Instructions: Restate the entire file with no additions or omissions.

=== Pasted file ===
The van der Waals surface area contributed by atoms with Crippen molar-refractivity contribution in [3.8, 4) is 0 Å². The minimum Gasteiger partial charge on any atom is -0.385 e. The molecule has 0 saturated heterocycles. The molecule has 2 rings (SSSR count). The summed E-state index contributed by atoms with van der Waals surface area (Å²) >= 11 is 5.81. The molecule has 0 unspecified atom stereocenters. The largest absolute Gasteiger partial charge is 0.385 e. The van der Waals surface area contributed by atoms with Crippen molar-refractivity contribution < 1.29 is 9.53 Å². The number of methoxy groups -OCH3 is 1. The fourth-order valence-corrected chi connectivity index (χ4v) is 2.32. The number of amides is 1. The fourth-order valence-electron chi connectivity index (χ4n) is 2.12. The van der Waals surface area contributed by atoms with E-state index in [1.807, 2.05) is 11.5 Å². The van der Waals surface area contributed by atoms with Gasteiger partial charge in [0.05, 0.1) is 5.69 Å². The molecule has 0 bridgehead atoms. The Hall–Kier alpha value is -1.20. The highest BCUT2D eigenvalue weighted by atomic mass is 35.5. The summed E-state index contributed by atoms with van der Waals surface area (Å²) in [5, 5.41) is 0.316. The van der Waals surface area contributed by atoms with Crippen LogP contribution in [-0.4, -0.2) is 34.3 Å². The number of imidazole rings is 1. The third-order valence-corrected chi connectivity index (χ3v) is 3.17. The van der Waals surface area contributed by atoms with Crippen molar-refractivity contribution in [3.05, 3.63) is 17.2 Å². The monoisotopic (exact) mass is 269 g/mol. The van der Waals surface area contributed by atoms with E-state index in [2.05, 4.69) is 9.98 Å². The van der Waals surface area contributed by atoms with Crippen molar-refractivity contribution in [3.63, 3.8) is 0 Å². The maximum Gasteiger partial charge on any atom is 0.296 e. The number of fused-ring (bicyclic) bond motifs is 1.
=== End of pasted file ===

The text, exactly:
The van der Waals surface area contributed by atoms with Crippen molar-refractivity contribution in [3.8, 4) is 0 Å². The minimum Gasteiger partial charge on any atom is -0.385 e. The molecule has 0 saturated heterocycles. The molecule has 2 rings (SSSR count). The summed E-state index contributed by atoms with van der Waals surface area (Å²) >= 11 is 5.81. The molecule has 0 unspecified atom stereocenters. The largest absolute Gasteiger partial charge is 0.385 e. The van der Waals surface area contributed by atoms with Crippen molar-refractivity contribution < 1.29 is 9.53 Å². The number of methoxy groups -OCH3 is 1. The fourth-order valence-corrected chi connectivity index (χ4v) is 2.32. The number of amides is 1. The fourth-order valence-electron chi connectivity index (χ4n) is 2.12. The van der Waals surface area contributed by atoms with E-state index in [1.807, 2.05) is 11.5 Å². The van der Waals surface area contributed by atoms with Gasteiger partial charge in [0.05, 0.1) is 5.69 Å². The molecule has 0 bridgehead atoms. The Hall–Kier alpha value is -1.20. The highest BCUT2D eigenvalue weighted by atomic mass is 35.5. The summed E-state index contributed by atoms with van der Waals surface area (Å²) in [5, 5.41) is 0.316. The van der Waals surface area contributed by atoms with Crippen LogP contribution in [-0.4, -0.2) is 34.3 Å². The number of imidazole rings is 1. The third-order valence-corrected chi connectivity index (χ3v) is 3.17. The van der Waals surface area contributed by atoms with Crippen molar-refractivity contribution in [3.05, 3.63) is 17.2 Å². The monoisotopic (exact) mass is 269 g/mol. The van der Waals surface area contributed by atoms with E-state index in [2.05, 4.69) is 9.98 Å². The van der Waals surface area contributed by atoms with Crippen molar-refractivity contribution in [3.63, 3.8) is 0 Å². The maximum Gasteiger partial charge on any atom is 0.296 e. The number of fused-ring (bicyclic) bond motifs is 1.